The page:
“That opinion is so unmoored from reality,” Quick said. “If you deny people who’ve been historically denied opportunities, you’re compounding their misery, their oppression and the difficulty for those who do make it [in].”
Conversations around affirmative action have bred harmful myths among students at USC, said Kenna McGraw, a sophomore majoring in business administration. She relayed what she felt was a common assumption some USC students make about Black students in particular: that Black students would be incapable of gaining admission to USC without something else at play, either their status as athletes or because of affirmative action.
“Anytime someone sees a tall Black man, they automatically think, ‘Athlete. You only got in because you’re an athlete,’” McGraw said.
In a statement to the Daily Trojan Friday, the University said it joined an amicus curiae brief filed by the Association of American Universities in support of Harvard and UNC.
“As a university community, we have always prized diversity in all of its many forms,” the statement read. “We are preparing as a university for the U.S. Supreme Court decision both to be responsive to the decision and to maintain our commitment to diversity.”
While it remains unclear as to how the Court will decide, Quick said that in the event that affirmative action policies are overturned, he is hopeful USC will continue admitting a diverse class regardless of SCOTUS’ ruling in June.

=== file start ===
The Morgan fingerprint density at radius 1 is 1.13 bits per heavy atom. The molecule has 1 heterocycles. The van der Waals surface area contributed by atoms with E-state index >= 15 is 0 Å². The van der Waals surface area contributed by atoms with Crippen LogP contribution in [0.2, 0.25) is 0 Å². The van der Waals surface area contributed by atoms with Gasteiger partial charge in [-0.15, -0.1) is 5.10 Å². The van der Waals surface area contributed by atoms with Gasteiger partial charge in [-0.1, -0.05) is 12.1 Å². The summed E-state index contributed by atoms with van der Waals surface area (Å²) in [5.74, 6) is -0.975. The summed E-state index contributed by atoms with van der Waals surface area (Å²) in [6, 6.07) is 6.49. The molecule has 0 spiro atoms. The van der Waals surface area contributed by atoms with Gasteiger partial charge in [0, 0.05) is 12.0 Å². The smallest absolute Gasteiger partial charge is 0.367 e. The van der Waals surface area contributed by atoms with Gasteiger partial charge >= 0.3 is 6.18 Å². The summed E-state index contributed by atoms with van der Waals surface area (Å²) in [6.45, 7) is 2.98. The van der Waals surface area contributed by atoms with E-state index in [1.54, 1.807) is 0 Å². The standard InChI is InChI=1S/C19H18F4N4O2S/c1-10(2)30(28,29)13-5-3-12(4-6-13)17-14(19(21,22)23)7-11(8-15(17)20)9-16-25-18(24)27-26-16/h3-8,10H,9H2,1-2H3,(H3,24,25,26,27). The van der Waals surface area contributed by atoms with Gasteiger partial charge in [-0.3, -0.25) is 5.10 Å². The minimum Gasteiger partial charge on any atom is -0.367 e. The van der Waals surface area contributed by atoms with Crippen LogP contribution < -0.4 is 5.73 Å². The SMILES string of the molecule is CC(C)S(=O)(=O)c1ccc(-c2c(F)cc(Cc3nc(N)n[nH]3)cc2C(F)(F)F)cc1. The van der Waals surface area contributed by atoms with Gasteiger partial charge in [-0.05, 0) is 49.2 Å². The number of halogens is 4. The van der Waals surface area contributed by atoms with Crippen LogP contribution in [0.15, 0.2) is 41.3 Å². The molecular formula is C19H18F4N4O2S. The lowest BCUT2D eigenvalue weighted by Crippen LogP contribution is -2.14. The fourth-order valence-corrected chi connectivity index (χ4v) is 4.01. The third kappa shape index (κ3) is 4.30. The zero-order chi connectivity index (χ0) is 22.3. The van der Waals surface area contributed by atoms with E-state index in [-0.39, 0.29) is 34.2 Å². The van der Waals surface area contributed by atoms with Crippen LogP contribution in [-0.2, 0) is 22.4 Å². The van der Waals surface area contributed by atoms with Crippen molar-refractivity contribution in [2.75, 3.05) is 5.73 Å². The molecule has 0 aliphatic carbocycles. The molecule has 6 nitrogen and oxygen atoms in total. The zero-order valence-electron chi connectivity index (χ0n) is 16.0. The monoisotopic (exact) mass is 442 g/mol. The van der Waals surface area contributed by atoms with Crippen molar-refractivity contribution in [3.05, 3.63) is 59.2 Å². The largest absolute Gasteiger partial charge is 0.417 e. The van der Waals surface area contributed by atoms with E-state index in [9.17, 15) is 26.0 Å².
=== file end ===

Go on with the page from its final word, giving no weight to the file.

“When you look at [USC’s] history, they’ve actually been on the right side of history with these admissions-based decisions,” Quick said. “I think USC will find a way to get around this, and I think that USC will always make sure that, in every single high school classroom where there’s a talented student, that [USC is] appearing as a possibility in that student’s mind.”
Feben Worku, a sophomore majoring in business administration, human biology and communication, said USC would find a way to uphold race-conscious values even if affirmative action policies are overturned, but diversity would still decrease.
“They’re going to realize they don’t have to meet certain numbers, but I don’t think it’s going to be disregarded completely … I think the number of people of color will get worse and worse, but I don’t think that they’re gonna be like, ‘This is not something we’re considering at all,’” Worku said.
Briana Connors, a sophomore majoring in sociology, said the potential rollback of affirmative action policies at USC would affect non-white prospective students’ incentive to apply to certain universities.
“For incoming juniors or seniors in high school … if they are anything but a white student and they see that there’s not many people who are their race on campus, it’ll definitely discourage them from applying to schools and limit them from opportunities in getting an education that they deserve,” Connors said.
Only time will tell how the Court will rule. But if affirmative action were to be repealed, Connors said, its decision could impact future generations of Trojans, discouraging them from applying to USC.
“If there’s no one around you that looks like you or has [the] same background or experiences that you have, there’s no real motivation for you to enter that environment,” Connors said.
Correction: An earlier version of this article referred to Tyler Quick using the incorrect pronouns. The Daily Trojan regrets this error.